Three-quarters of a century after it’s release, Richard writes about the enduring appeal of Jack Kerouac’s “On the Road,” its romantic literary vision of the United States and the transformative liberty of the motor vehicle for the Toronto Star.
“‘On the Road’ is a love letter to America,” said Doug Brinkley, a professor of history at Rice University in Houston, Texas, and the authorized biographer for Kerouac…” Read the whole thing HERE!
If “Kill Your Darlings” was a superhero movie it would be an origin story. Like “Batman Begins,” or “X-Men Origins: Wolverine” which detail the formative years of Bruce Wayne and James Howlett before they made their mark on the world, “Kill Your Darlings” looks at the lives of Allen Ginsberg, Jack Kerouac and William Burroughs before they became the superheroes of the Beat Generation.
Set in 1944 the film follows Ginsberg (Daniel Radcliffe) through his rebellious years at Columbia College. “There’s more life in this paper, “ he says handing his work into a stuffy college professor (John Callum), “than in all the sonnets you’ve had us read this year.”
The shy wannabe poet falls in with a crowd of intellectuals—William Burroughs (Ben Foster), David Kammerer (Michael C. Hall), Jack Kerouac (Jack Huston) and Lucien Carr (Dane DeHaan)—whose ethos rubs against the grain of “square” societal norms. They experiment with drugs, booze, sexuality and their art, laying the groundwork for the Beats, (although that term didn’t come into use until 1948), a loose collective who valued free expression over the accepted communal and political systems of the West.
But all that came later. “Kill Your Darlings” is the groundwork; the opening of Ginsberg’s eyes. Thirteen years before he wrote “Howl,” one of the most famous and controversial American poems, he first explores his homosexuality through an attraction to Carr and opens his mind to new ideas.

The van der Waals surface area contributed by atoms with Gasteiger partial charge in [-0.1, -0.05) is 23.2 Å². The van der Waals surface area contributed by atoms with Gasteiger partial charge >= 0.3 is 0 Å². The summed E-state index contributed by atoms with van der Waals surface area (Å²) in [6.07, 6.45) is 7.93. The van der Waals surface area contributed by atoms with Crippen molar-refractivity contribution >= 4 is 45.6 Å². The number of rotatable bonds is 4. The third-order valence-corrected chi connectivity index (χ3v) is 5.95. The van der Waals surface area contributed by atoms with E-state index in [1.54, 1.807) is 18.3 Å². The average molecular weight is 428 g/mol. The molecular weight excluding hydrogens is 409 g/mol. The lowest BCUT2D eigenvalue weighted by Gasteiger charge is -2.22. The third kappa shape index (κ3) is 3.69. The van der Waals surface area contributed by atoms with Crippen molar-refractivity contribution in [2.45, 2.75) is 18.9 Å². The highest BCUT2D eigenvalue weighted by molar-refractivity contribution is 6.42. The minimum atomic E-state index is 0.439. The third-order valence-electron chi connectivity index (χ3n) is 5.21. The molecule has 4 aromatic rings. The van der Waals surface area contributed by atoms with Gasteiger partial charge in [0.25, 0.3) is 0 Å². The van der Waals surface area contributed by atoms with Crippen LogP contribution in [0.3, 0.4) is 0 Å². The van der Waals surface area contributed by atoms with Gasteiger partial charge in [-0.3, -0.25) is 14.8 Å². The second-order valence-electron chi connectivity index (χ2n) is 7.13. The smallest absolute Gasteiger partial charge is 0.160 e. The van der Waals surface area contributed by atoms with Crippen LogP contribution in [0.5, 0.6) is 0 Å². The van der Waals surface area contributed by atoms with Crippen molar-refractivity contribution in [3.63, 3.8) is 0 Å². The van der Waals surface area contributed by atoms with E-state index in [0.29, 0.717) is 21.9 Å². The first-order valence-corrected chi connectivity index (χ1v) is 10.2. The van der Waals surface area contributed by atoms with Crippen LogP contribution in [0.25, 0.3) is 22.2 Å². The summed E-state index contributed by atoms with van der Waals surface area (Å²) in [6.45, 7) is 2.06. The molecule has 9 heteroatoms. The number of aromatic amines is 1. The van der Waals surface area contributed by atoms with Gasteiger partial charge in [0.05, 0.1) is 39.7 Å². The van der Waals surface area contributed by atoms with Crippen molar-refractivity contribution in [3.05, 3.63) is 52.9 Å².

It’s a slick, stylish movie that captures the excitement of the time through fast paced editing and lots of shots of Ginsberg furiously typing and smoking. That we’ve seen before in almost every period piece involving writers, but I’d have hoped for more revolutionary filmmaking in a movie about revolutionaries. (For that rent David Cronenberg’s “Naked Lunch.”)
Clichés aside director John Krokidas has good performances to work with.
As the manipulative, troublemaking Lucien, DeHaan is perfectly cast. He’s the engine that drives the movie, both thematically—“You were ordinary like every other freshman and I made you extraordinary,” he says to Ginsberg—as well as dramatically. His (SPOILER ALERT) arrest for the murder of his lover Kammerer, and the questions of personal responsibility it raises, takes over the last half hour of the film.
It is Ginsberg’s story, however, and Radcliffe sheds off any hint of Harry Potter to hand in a very good performance. He brings Ginsberg to youthful life, from nebbish to rebel to confident man who proclaims in the film’s final moment, “I am a poet.”
“Kill Your Darlings” makes a few missteps—the closing song by Bloc Party would make jazz fan Kerouac turn over in his grave—but allows the performances to bring the characters to vivid life.